Champion Crab Races Day
Also known as
Champion Crab Race Day
National Champion Crab Races Day
annually on February 17th
It's quite possible you've been to a stock car or horse race, but have you ever been to a crab race? Hermit crabs are the crustacean of choice for such competitions. According to one explanation of a typical crab race event, crabs compete in around 12 to 14 heat races, with the winner of each heat moving on to the championship race. Before a race, the crabs are clustered under an upside-down bowl that is at the center of a 6-foot diameter racing ring. The bowl is lifted and the crabs are off to the races, with the first one to cross outside of the ring being declared the winner. After the championship race, the owner of the winning crab receives an envelope of prize money.
One of the most prominent organizations involved with crab racing is the National Crab Racing Association (NCRA), which was started by Jim Morgan in 1979. They have been associated with today's holiday, but it is unclear if they started it. NCRA gets their hermit crabs from Florida Marine Research, the top importer of hermit crabs in the world. They put the crabs through a training program and the best ones go on to the crab racing circuit across the United States and in Canada. Each year one cab is given the Morgan Trophy—it is not known if this is handed out on Champion Crab Races Day.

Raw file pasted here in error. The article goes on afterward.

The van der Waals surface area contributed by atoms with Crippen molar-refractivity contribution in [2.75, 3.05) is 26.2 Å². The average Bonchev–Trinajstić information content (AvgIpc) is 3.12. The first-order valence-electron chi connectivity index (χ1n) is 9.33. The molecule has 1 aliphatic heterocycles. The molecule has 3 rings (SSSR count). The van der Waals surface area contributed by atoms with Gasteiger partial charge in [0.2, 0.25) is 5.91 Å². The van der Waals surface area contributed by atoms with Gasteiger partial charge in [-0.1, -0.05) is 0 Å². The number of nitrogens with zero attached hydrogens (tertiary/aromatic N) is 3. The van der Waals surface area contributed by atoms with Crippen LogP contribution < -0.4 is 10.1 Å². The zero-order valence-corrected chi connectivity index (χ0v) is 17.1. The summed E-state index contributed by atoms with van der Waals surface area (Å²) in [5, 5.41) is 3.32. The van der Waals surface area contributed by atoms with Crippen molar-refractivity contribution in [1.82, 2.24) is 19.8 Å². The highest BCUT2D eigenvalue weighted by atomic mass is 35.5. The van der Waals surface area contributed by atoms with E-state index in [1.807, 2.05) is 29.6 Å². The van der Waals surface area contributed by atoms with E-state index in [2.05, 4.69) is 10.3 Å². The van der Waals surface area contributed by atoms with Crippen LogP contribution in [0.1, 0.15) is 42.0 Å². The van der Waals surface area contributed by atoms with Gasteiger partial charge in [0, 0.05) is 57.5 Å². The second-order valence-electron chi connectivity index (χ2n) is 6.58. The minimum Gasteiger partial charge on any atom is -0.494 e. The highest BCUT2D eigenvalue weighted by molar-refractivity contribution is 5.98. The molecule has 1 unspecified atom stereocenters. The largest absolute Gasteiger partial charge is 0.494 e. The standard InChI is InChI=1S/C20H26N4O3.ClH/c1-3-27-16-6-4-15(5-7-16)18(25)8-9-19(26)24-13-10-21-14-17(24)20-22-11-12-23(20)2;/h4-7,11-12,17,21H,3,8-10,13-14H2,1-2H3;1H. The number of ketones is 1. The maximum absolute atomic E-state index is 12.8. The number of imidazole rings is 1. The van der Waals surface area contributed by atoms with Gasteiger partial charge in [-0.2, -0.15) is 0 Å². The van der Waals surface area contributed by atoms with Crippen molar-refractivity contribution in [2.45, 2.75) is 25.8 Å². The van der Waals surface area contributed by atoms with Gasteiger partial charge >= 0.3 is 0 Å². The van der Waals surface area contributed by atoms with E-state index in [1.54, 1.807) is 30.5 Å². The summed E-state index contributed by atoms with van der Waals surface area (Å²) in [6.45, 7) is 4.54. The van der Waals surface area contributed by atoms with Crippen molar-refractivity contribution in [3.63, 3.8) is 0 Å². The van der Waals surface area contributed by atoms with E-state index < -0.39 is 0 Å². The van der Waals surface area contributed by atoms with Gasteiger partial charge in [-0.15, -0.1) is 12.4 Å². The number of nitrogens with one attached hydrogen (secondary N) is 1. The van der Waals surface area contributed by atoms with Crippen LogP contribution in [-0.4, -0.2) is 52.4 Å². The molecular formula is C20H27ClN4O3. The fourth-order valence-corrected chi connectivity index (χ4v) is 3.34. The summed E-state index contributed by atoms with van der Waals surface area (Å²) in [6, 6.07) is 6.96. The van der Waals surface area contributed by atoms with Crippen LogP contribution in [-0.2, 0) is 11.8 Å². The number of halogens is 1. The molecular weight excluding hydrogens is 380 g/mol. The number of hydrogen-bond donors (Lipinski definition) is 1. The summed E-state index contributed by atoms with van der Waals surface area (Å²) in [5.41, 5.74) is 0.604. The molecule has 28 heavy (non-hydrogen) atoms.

How to Observe Champion Crab Races Day
The day could be celebrated by getting a hermit crab, becoming a crab racer, and hosting your own crab race. Picking up a book about hermit crabs might be a good idea, so you get a better understanding of the animal—you don't want to end up getting yourself pinched! You could also look for a crab race to attend today or on a future date. Perhaps you could make plans to attend the Great American Crabs Races or a race sponsored by the National Crab Racing Association.